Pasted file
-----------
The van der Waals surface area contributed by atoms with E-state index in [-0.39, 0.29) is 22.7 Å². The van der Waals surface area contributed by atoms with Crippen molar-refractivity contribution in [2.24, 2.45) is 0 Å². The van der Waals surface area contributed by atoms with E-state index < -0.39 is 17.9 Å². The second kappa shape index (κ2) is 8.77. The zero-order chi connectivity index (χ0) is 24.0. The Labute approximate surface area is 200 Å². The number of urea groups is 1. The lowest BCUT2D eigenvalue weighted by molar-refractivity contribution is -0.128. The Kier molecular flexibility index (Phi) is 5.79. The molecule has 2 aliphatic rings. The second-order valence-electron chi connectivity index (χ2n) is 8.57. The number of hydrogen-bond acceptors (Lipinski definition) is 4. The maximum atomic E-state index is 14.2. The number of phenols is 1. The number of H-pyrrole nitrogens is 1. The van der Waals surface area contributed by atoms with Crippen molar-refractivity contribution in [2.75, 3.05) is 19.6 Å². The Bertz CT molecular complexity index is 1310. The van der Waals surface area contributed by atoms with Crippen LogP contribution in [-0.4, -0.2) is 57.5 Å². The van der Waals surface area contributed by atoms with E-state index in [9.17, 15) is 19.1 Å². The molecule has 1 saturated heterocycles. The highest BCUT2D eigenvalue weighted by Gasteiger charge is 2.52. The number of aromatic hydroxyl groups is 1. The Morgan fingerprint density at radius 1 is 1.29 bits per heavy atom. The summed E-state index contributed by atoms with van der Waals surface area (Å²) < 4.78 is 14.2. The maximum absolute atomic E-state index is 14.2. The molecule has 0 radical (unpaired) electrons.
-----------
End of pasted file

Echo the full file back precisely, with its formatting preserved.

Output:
The van der Waals surface area contributed by atoms with E-state index in [-0.39, 0.29) is 22.7 Å². The van der Waals surface area contributed by atoms with Crippen molar-refractivity contribution in [2.24, 2.45) is 0 Å². The van der Waals surface area contributed by atoms with E-state index < -0.39 is 17.9 Å². The second kappa shape index (κ2) is 8.77. The zero-order chi connectivity index (χ0) is 24.0. The Labute approximate surface area is 200 Å². The number of urea groups is 1. The lowest BCUT2D eigenvalue weighted by molar-refractivity contribution is -0.128. The Kier molecular flexibility index (Phi) is 5.79. The molecule has 2 aliphatic rings. The second-order valence-electron chi connectivity index (χ2n) is 8.57. The number of hydrogen-bond acceptors (Lipinski definition) is 4. The maximum atomic E-state index is 14.2. The number of phenols is 1. The number of H-pyrrole nitrogens is 1. The van der Waals surface area contributed by atoms with Crippen molar-refractivity contribution in [2.75, 3.05) is 19.6 Å². The Bertz CT molecular complexity index is 1310. The van der Waals surface area contributed by atoms with Crippen LogP contribution in [-0.4, -0.2) is 57.5 Å². The van der Waals surface area contributed by atoms with E-state index in [9.17, 15) is 19.1 Å². The molecule has 1 saturated heterocycles. The highest BCUT2D eigenvalue weighted by Gasteiger charge is 2.52. The number of aromatic hydroxyl groups is 1. The Morgan fingerprint density at radius 1 is 1.29 bits per heavy atom. The summed E-state index contributed by atoms with van der Waals surface area (Å²) < 4.78 is 14.2. The maximum absolute atomic E-state index is 14.2. The molecule has 0 radical (unpaired) electrons.